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South Pacific magnitude 5.0 undersea quake unlikely to have triggered tsunami

South Pacific magnitude 5.0 undersea quake unlikely to have triggered tsunami

An undersea earthquake of magnitude 5.0 rumbled deep in the South Pacific ocean late Tuesday, but there was little prospect it triggered a tsunami, a New Zealand seismologist said Wednesday.
The quake, 300 kilometers (188 miles) deep and some 700 kilometers (438 miles) north of the northern New Zealand city of Auckland, occurred in the south of an area known as the New Hebrides Trench at 9:06 p.m. Tuesday New Zealand time (0806 GMT Tuesday), said seismologist Ken Gledhill of the geological science group, GNS Science.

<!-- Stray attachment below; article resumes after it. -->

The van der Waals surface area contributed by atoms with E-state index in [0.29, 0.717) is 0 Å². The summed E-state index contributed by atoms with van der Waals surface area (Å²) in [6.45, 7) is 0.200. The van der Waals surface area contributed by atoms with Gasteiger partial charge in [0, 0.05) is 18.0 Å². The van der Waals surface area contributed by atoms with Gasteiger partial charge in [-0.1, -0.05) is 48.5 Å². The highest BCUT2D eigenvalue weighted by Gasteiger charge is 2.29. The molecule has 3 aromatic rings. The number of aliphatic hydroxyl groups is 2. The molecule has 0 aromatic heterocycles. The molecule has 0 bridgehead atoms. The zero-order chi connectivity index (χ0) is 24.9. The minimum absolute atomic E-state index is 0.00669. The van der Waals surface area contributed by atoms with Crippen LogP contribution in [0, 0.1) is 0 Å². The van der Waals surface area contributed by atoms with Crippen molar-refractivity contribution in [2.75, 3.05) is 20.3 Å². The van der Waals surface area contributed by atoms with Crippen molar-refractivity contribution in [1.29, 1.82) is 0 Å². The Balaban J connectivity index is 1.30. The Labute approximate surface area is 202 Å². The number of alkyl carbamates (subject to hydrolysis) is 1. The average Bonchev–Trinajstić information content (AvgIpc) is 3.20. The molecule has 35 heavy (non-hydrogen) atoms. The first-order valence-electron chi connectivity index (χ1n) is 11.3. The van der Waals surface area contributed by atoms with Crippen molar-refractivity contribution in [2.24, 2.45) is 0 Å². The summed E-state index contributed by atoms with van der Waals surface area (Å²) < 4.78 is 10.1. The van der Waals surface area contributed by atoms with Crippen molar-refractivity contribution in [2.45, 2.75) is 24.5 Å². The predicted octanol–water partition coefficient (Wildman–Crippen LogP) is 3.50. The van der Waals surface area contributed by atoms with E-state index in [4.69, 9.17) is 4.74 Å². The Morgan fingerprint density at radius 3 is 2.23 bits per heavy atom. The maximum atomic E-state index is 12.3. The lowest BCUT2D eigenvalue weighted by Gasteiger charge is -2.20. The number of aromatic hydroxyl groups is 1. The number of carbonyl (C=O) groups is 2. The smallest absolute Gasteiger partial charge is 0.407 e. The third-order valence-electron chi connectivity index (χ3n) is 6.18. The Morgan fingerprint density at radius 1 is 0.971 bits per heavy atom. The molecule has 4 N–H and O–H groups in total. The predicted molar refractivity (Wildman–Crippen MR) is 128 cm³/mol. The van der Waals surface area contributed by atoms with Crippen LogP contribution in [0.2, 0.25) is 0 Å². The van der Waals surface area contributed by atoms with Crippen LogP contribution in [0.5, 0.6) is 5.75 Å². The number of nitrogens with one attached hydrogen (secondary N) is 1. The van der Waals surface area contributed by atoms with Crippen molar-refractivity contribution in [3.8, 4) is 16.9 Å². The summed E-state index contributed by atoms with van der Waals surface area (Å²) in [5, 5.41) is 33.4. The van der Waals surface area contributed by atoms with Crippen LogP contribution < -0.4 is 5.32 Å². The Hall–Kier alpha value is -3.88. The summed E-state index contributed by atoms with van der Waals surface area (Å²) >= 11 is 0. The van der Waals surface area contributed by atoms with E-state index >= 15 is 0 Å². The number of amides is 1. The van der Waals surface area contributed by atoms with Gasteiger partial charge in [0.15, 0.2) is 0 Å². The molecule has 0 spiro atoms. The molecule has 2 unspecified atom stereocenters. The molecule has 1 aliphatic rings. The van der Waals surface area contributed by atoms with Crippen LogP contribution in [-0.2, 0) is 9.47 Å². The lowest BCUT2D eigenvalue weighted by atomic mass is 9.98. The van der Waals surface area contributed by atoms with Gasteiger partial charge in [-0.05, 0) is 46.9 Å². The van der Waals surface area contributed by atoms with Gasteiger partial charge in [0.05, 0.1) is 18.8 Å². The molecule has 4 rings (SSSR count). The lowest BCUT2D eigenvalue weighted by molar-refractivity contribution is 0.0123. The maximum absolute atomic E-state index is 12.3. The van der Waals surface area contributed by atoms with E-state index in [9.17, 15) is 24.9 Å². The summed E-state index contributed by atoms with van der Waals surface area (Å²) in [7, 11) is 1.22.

The quake was located some 270 miles (434 kilometers) west of Macauley Island, one of the uninhabited Kermadec Islands group northeast of New Zealand that sit along the Pacific "Ring of Fire" where quakes and volcanic eruptions are not uncommon.
Prospects of a tsunami occurring from the quake "are remote, and the more remote the deeper" it occurred, Gledhill told The Associated Press.
Its position and depth meant the tremblor was unlikely to have been felt in New Zealand, he added.
New Zealand sits above an area of the earth's crust where the Pacific and Australian tectonic plates are colliding and records more than 14,000 earthquakes a year _ but only about 150 are felt by residents. Fewer than 10 a year do any damage.


Updated : 2021-03-02 13:38 GMT+08:00